Easy Frugal Living Tips From the Great Depression
The Great Depression was a difficult time to live through, but people managed to make the best out of a bad situation and survive.
I believe we can learn a lot from the living habits and strategies that our grandparents used at the time. Here are the frugal living tips from the Great Depression, which I consider to still be relevant today.
The Great Depression was a period of worldwide economic depression between 1929 and 1939. There was a historic stock market crash, prices went up and wages came down. Banks closed, construction stopped, and unemployment was at 25% in America.
People lost their houses, and many moved to constructed huts called Hoovervilles that were just made of cardboard, tar, paper, glass, lumber, tin, and other materials people could salvage.
The food prices hyperinflated, and there was not enough produce to feed everyone. Food kitchens sprang up to help feed the unemployed and starving families.
Living during the Great Depression was not easy. Sadly, some did not survive, but many did and came through stronger and more determined than ever before. These folks are often referred to as the backbone of America: resolute, resourceful, passionate and proud.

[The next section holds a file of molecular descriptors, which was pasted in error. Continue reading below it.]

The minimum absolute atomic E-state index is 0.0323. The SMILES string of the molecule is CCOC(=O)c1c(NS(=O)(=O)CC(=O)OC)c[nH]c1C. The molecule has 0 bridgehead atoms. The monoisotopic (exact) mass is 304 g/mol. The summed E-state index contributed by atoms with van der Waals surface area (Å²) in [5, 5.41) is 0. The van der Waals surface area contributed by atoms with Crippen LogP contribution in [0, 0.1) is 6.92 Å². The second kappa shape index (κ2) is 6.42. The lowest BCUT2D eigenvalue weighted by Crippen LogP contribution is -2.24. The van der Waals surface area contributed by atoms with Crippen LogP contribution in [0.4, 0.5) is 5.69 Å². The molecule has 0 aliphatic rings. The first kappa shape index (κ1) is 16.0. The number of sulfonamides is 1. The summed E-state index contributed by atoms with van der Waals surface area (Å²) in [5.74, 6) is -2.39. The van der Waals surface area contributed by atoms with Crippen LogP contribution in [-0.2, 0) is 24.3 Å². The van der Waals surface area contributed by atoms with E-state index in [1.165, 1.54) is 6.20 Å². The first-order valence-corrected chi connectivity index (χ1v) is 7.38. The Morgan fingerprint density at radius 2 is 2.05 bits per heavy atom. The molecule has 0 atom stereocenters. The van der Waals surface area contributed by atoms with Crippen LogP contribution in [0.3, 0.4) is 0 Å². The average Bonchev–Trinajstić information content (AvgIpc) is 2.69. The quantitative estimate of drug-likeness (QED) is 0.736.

So how did people survive the Great Depression? Let’s break it down.
It was a necessity to grow what you could to eat. From herbs to flavor food, to staples like potatoes, if it was edible and you could grow it, it was planted.
You would not waste food because there was no food to be wasted. Every bare scrap of food was used: all the peelings from cooking, burns, and other scraps of food we would throw out were utilized.
Surpluses of foods were preserved: this could be canning, putting jars, dehydrating, pickling, or preserving. Many of these old styles of preserving foods are actually coming back into fashion today.
Anything that cost money had a limited supply, so that would not be wasted. This includes, of course, energy and water.
For health issues, people would use natural remedies from the garden, such as vinegar, lemon, mint, oregano, nettles. Cleaning products were also often handmade, and that would be vinegar and water and of course, elbow grease.
If you had livestock, it was precious. However, if your animals were not grazers or the land was not plentiful, the animals had to make do with cheap supplementation that could have led to illness or discomfort.
It was vital to try to keep your livestock healthy under such dire circumstances. This led to hunting and foraging when necessary to supplement food for your livestock and, of course, your family. People became skilled in identifying plants, collecting plants and using those plants for food, as well as hunting and fishing.
People also quickly learned new skills in order to fix and repair things, because replacing them was not possible. Instead of paying for products in money, people often used barter and exchange. Many would offer a full day of labor just for food.